I have two branches (A and B) and I want to merge a single file from branch A with a corresponding single file from Branch B.
I came across the same problem. To be precise, I have two branches
B with the same files but a different programming interface in some files. Now the methods of file
f, which is independent of the interface differences in the two branches, were changed in branch
B, but the change is important for both branches. Thus, I need to merge just file
f of branch
B into file
f of branch
A simple command already solved the problem for me if I assume that all changes are committed in both branches
git checkout A git checkout --patch B f
The first command switches into branch
A, into where I want to merge
B's version of the file
f. The second command patches the file
B. You may even accept/discard single parts of the patch. Instead of
B you can specify any commit here, it does not have to be
Community edit: If the file
B does not exist on
A yet, then omit the
--patch option. Otherwise, you'll get a "No Change." message.
This uses git's internal difftool. Maybe a little work to do but straight forward.
#First checkout the branch you want to merge into git checkout <branch_to_merge_into> #Then checkout the file from the branch you want to merge from git checkout <branch_to_merge_from> -- <file> #Then you have to unstage that file to be able to use difftool git reset HEAD <file> #Now use difftool to chose which lines to keep. Click on the mergebutton in difftool git difftool #Save the file in difftool and you should be done.
Here's what I do in these situations. It's a kludge but it works just fine for me.
- Create another branch based off of your working branch.
- git pull/git merge the revision (SHA1) which contains the file you want to copy. So this will merge all of your changes, but we are only using this branch to grab the one file.
- Fix up any Conflicts etc. investigate your file.
- checkout your working branch
- Checkout the file commited from your merge.
- Commit it.
I tried patching and my situation was too ugly for it. So in short it would look like this:
Working Branch: A Experimental Branch: B (contains file.txt which has changes I want to fold in.)
git checkout A
Create new branch based on A:
git checkout -b tempAB
Merge B into tempAB
git merge B
Copy the sha1 hash of the merge:
git log commit 8dad944210dfb901695975886737dc35614fa94e Merge: ea3aec1 0f76e61 Author: matthewe <[email protected]> Date: Wed Oct 3 15:13:24 2012 -0700 Merge branch 'B' into tempAB
Checkout your working branch:
git checkout A
Checkout your fixed-up file:
git checkout 7e65b5a52e5f8b1979d75dffbbe4f7ee7dad5017 file.txt
And there you should have it. Commit your result.
I found this approach simple and useful: How to "merge" specific files from another branch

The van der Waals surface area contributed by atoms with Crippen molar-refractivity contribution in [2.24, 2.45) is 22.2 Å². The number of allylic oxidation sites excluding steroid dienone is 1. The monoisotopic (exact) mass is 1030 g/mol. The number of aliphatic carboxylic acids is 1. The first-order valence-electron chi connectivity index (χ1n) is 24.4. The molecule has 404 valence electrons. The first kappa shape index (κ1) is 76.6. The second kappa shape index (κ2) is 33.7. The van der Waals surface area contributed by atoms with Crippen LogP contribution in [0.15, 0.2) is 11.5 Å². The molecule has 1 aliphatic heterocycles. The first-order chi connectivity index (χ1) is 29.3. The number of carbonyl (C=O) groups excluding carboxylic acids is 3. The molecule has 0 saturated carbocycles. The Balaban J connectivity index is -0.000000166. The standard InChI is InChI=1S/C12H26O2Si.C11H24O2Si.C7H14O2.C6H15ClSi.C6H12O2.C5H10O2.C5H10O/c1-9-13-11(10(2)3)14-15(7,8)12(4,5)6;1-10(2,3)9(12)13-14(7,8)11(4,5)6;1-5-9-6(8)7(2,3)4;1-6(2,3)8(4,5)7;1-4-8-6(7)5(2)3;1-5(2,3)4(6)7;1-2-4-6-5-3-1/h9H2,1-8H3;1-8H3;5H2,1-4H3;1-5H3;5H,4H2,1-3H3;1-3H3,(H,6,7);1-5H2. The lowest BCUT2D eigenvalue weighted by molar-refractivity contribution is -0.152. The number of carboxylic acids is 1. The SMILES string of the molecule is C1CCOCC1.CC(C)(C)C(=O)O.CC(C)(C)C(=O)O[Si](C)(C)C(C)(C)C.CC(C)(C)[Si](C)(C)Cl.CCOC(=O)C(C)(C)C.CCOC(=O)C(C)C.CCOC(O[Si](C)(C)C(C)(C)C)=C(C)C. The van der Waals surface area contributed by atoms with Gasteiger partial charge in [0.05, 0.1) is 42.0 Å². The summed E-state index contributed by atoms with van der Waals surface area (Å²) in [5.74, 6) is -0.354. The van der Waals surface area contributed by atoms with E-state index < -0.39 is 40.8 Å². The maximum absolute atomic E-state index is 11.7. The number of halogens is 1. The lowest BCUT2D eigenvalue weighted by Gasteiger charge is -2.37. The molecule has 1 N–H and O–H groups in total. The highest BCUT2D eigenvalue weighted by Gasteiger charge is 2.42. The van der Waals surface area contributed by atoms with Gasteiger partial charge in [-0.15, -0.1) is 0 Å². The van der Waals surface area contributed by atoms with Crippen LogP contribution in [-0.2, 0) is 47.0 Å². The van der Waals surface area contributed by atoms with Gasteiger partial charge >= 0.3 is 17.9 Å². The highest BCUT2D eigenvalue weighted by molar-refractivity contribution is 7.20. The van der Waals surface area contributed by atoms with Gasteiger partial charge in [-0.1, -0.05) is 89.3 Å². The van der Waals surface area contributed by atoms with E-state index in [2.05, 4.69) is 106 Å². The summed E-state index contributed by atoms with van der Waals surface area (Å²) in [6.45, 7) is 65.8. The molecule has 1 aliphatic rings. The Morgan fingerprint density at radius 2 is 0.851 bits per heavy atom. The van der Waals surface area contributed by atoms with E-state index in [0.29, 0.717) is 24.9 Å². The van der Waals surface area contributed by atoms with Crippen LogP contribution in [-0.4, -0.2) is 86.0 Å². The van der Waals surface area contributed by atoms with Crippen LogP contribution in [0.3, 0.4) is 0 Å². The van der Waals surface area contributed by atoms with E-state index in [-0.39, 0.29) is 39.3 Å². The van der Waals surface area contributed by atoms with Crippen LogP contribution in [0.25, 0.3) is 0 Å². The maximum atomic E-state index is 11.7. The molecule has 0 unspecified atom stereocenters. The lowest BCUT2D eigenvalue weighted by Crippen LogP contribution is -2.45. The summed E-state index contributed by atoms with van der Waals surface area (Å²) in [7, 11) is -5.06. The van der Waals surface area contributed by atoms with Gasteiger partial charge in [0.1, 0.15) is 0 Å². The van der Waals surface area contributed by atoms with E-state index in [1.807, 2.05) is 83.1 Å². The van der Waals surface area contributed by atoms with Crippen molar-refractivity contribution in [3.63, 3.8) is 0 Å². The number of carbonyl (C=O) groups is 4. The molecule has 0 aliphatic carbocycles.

As it turns out, we’re trying too hard. Our good friend git checkout is the right tool for the job.
git checkout source_branch <paths>...
We can simply give git checkout the name of the feature branch A and the paths to the specific files that we want to add to our master branch.
Please read the whole article for more understanding
You could use:
The following will have conflicts recorded in the index just as they would be when merging branches.
export other=<sha1 or branch name of the other commit> export base=$(git merge-base @ $other) git diff $base $other <file> [<file> ...] | git apply --cached --3way
The magic here is the
--cached --3way mode of
apply. A successful 3-way application of a patch depends on having access to the blobs of the wanted file from both the base commit and the other commit, which is guaranteed if we generate the patch with a diff command run against the same local repository.
This approach is different from, and IMO superior to both
checkout --patch where conflicts need to be resolved interactively, and
merge-file where conflicts are written in diff3 mode into the working directory. Some IDEs don't support inline worktree conflict markers, but most can very well work with conflicts recorded in the index.
If you have to do this after an incorrect merge, you can do something like this:
# If you did a git pull and it broke something, do this first # Find the one before the merge, copy the SHA1 git reflog git reset --hard <sha1> # Get remote updates but DONT auto merge it git fetch github # Checkout to your mainline so your branch is correct. git checkout develop # Make a new branch where you'll be applying matches git checkout -b manual-merge-github-develop # Apply your patches git checkout --patch github/develop path/to/file ... # Merge changes back in git checkout develop git merge manual-merge-github-develop # optionally add --no-ff # You'll probably have to git push -f # make sure you know what you're doing.